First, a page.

In the last few hours, that “American self-defense” justification has become even more pronounced as military and diplomatic spokespeople repeatedly emphasize the Islamic State’s proximity to American citizens as they announce American strikes. The reason for emphasizing this narrow argument is clear: Obama is seeking to avoid an overly broad constitutional precedent that could lead to a future presidency run amok. Constitutionally, Obama feels comfortable with unilateral presidential action to defend Americans, but not American values. He has justified these strikes accordingly.

But the administration’s reasoning is both deceptive and narrow-minded. If the defense of the U.S. personnel were truly our primary goal, we could simply withdraw our diplomats and advisors from harm’s way. Indeed, this is precisely what we would do in most other embassies and consulates if fighting neared them. The decision to remain and fight is a choice, and a noble one. But when any reasonable observer can figure out that the president’s primary motivation here is not precisely what he claims, he has harmed the very rule-of-law he seeks to promote.

Obama's current framing also reflects a narrow conception of American interests, and the relation of these interests to our values. The decision to stand and fight is an active humanitarian and political decision. It is based in the understanding (an understanding that the president himself acknowledged last night, later in his statement when he finally explained that “when we face a situation like we do on that mountain… and when we have the unique capabilities to help avert a massacre, then I believe the United States of America cannot turn a blind eye”) that America’s awesome military power comes with the responsibility to act to prevent catastrophic acts of evil. And it also recognizes that America’s place in the world means our interests and values are not easily separated. A world in which ethnic minorities are annihilated and our key allies are overwhelmed is a world less safe for America. But the administration’s decision to base our intervention on the protection of American personnel obscures that truth. And it is a truth the American people may need to hear clearly.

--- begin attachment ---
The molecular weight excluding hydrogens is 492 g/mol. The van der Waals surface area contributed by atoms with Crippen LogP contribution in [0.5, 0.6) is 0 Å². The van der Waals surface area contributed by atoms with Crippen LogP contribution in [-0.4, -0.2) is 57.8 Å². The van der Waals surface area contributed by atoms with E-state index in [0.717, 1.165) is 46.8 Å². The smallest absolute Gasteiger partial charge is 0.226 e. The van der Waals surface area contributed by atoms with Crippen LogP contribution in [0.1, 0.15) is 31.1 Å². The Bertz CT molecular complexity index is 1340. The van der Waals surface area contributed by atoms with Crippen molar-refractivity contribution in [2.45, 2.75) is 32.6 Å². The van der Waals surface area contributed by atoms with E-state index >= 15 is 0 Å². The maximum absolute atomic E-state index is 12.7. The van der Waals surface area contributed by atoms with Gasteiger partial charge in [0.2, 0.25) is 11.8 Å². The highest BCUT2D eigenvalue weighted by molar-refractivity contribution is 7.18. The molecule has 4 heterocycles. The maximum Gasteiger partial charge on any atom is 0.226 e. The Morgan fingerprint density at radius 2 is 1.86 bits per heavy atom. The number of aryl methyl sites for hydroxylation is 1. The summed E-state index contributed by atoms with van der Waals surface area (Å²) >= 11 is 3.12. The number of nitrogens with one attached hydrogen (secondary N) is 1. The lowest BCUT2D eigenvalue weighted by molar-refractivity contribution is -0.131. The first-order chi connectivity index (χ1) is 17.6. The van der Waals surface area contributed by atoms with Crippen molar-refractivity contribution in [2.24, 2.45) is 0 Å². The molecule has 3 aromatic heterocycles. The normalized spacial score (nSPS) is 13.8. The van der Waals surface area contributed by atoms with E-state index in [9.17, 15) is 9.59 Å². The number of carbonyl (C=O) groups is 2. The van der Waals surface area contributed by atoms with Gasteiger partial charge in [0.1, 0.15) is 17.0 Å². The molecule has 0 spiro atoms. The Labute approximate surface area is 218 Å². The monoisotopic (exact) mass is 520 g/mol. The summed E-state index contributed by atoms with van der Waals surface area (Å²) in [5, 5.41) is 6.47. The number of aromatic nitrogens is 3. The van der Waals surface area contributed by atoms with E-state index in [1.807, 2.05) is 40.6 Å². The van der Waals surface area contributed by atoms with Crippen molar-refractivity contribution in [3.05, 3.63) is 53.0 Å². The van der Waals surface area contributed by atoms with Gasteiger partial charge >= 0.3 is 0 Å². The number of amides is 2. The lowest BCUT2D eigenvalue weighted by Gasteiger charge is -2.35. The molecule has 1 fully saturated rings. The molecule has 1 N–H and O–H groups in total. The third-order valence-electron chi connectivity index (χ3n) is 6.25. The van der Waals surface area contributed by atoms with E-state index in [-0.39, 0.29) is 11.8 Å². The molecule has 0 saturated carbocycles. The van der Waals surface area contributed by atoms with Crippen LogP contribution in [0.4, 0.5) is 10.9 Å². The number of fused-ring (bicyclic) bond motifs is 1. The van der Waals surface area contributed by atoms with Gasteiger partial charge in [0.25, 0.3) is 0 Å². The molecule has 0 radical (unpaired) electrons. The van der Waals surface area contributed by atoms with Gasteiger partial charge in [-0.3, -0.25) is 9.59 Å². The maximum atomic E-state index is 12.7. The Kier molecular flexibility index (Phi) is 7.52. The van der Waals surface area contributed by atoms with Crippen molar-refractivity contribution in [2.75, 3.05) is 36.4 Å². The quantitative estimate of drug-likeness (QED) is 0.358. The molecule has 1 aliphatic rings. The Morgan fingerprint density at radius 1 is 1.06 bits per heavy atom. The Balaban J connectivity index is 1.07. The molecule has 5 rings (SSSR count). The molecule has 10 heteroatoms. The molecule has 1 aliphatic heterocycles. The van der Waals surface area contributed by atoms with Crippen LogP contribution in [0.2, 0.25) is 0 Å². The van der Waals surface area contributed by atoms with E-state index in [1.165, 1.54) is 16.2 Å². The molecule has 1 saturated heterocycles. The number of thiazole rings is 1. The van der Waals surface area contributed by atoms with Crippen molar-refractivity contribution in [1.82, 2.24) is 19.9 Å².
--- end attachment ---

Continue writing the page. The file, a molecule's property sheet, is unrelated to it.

In the midst of military action, Obama’s impulse to return war-making powers to Congress is admirable. And his commitment to restraining the unchecked military authority of the presidency is understandable. But when those commitments lead him to misrepresent his motivations and priorities to the American people, however slightly, he is making a mistake. We should be clear-eyed, and proud, about what this intervention is and on what legal basis it stands: This is an intervention to protect minorities and allies against the advance of a genocidal enemy. We are intervening in defense of sacred American values that have become inextricably bound up with American interests. Without the time for congressional authorization, Obama has ordered that intervention unilaterally. He need apologize for none of that.